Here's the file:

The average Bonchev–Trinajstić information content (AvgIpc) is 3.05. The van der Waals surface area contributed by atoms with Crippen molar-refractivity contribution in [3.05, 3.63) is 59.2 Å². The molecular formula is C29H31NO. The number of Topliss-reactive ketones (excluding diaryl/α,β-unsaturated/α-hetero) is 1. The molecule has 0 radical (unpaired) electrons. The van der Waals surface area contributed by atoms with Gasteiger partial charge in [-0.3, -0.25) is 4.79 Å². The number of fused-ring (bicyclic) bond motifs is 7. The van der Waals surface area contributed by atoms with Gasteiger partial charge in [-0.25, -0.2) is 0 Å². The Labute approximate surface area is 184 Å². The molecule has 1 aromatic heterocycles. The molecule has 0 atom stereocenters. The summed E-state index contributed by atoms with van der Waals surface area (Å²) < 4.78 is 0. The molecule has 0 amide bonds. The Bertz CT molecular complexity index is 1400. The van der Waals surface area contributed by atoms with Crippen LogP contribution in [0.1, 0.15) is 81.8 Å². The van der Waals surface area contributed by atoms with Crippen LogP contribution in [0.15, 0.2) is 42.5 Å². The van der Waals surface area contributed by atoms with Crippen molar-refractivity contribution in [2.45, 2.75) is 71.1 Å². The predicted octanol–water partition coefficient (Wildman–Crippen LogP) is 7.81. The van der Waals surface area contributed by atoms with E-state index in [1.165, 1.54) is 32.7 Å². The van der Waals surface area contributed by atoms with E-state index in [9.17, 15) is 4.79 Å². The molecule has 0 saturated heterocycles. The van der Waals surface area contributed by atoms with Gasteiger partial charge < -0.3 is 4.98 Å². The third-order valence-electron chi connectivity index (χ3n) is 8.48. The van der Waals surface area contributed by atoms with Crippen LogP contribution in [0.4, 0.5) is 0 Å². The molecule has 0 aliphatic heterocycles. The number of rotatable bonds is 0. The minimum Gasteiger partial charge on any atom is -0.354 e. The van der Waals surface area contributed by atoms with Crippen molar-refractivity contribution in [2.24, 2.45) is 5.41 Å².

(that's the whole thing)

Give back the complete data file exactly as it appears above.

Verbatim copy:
The average Bonchev–Trinajstić information content (AvgIpc) is 3.05. The van der Waals surface area contributed by atoms with Crippen molar-refractivity contribution in [3.05, 3.63) is 59.2 Å². The molecular formula is C29H31NO. The number of Topliss-reactive ketones (excluding diaryl/α,β-unsaturated/α-hetero) is 1. The molecule has 0 radical (unpaired) electrons. The van der Waals surface area contributed by atoms with Gasteiger partial charge in [-0.3, -0.25) is 4.79 Å². The number of fused-ring (bicyclic) bond motifs is 7. The van der Waals surface area contributed by atoms with Gasteiger partial charge in [-0.25, -0.2) is 0 Å². The Labute approximate surface area is 184 Å². The molecule has 1 aromatic heterocycles. The molecule has 0 atom stereocenters. The summed E-state index contributed by atoms with van der Waals surface area (Å²) < 4.78 is 0. The molecule has 0 amide bonds. The Bertz CT molecular complexity index is 1400. The van der Waals surface area contributed by atoms with Crippen LogP contribution in [0.1, 0.15) is 81.8 Å². The van der Waals surface area contributed by atoms with Crippen LogP contribution in [0.15, 0.2) is 42.5 Å². The van der Waals surface area contributed by atoms with Crippen molar-refractivity contribution in [2.45, 2.75) is 71.1 Å². The predicted octanol–water partition coefficient (Wildman–Crippen LogP) is 7.81. The van der Waals surface area contributed by atoms with E-state index in [1.165, 1.54) is 32.7 Å². The van der Waals surface area contributed by atoms with E-state index in [9.17, 15) is 4.79 Å². The molecule has 0 saturated heterocycles. The van der Waals surface area contributed by atoms with Gasteiger partial charge < -0.3 is 4.98 Å². The third-order valence-electron chi connectivity index (χ3n) is 8.48. The van der Waals surface area contributed by atoms with Crippen LogP contribution in [0.4, 0.5) is 0 Å². The molecule has 0 aliphatic heterocycles. The number of rotatable bonds is 0. The minimum Gasteiger partial charge on any atom is -0.354 e. The van der Waals surface area contributed by atoms with Crippen molar-refractivity contribution in [2.24, 2.45) is 5.41 Å².